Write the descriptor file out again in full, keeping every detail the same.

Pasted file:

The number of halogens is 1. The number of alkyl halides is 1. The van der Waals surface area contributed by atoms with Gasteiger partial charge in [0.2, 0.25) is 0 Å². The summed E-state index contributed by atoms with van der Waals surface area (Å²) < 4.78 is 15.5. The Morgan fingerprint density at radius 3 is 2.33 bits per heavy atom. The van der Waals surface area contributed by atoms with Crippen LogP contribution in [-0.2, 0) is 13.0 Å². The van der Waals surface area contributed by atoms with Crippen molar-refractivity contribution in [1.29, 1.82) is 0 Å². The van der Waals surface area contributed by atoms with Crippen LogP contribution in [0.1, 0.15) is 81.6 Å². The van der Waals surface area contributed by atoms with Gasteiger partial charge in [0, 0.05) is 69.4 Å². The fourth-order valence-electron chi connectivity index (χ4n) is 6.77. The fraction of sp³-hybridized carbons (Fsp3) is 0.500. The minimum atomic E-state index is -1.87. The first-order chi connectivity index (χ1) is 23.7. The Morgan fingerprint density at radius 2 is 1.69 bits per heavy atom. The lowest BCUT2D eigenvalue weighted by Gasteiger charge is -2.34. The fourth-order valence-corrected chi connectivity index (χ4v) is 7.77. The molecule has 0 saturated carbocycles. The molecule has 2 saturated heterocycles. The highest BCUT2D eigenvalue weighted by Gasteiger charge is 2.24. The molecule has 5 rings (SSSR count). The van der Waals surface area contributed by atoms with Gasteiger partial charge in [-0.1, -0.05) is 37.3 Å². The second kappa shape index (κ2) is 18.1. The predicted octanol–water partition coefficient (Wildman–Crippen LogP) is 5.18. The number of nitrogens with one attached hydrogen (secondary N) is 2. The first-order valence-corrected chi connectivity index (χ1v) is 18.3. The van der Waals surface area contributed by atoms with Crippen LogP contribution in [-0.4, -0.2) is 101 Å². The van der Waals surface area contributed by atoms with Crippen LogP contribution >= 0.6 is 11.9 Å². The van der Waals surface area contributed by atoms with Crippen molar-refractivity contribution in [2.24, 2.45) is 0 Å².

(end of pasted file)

The number of halogens is 1. The number of alkyl halides is 1. The van der Waals surface area contributed by atoms with Gasteiger partial charge in [0.2, 0.25) is 0 Å². The summed E-state index contributed by atoms with van der Waals surface area (Å²) < 4.78 is 15.5. The Morgan fingerprint density at radius 3 is 2.33 bits per heavy atom. The van der Waals surface area contributed by atoms with Crippen LogP contribution in [-0.2, 0) is 13.0 Å². The van der Waals surface area contributed by atoms with Crippen molar-refractivity contribution in [1.29, 1.82) is 0 Å². The van der Waals surface area contributed by atoms with Crippen LogP contribution in [0.1, 0.15) is 81.6 Å². The van der Waals surface area contributed by atoms with Gasteiger partial charge in [0, 0.05) is 69.4 Å². The fourth-order valence-electron chi connectivity index (χ4n) is 6.77. The fraction of sp³-hybridized carbons (Fsp3) is 0.500. The minimum atomic E-state index is -1.87. The first-order chi connectivity index (χ1) is 23.7. The Morgan fingerprint density at radius 2 is 1.69 bits per heavy atom. The lowest BCUT2D eigenvalue weighted by Gasteiger charge is -2.34. The fourth-order valence-corrected chi connectivity index (χ4v) is 7.77. The molecule has 0 saturated carbocycles. The molecule has 2 saturated heterocycles. The highest BCUT2D eigenvalue weighted by Gasteiger charge is 2.24. The molecule has 5 rings (SSSR count). The van der Waals surface area contributed by atoms with Gasteiger partial charge in [-0.1, -0.05) is 37.3 Å². The second kappa shape index (κ2) is 18.1. The predicted octanol–water partition coefficient (Wildman–Crippen LogP) is 5.18. The number of nitrogens with one attached hydrogen (secondary N) is 2. The first-order valence-corrected chi connectivity index (χ1v) is 18.3. The van der Waals surface area contributed by atoms with Crippen LogP contribution in [-0.4, -0.2) is 101 Å². The van der Waals surface area contributed by atoms with Crippen LogP contribution >= 0.6 is 11.9 Å². The van der Waals surface area contributed by atoms with Crippen molar-refractivity contribution in [2.24, 2.45) is 0 Å².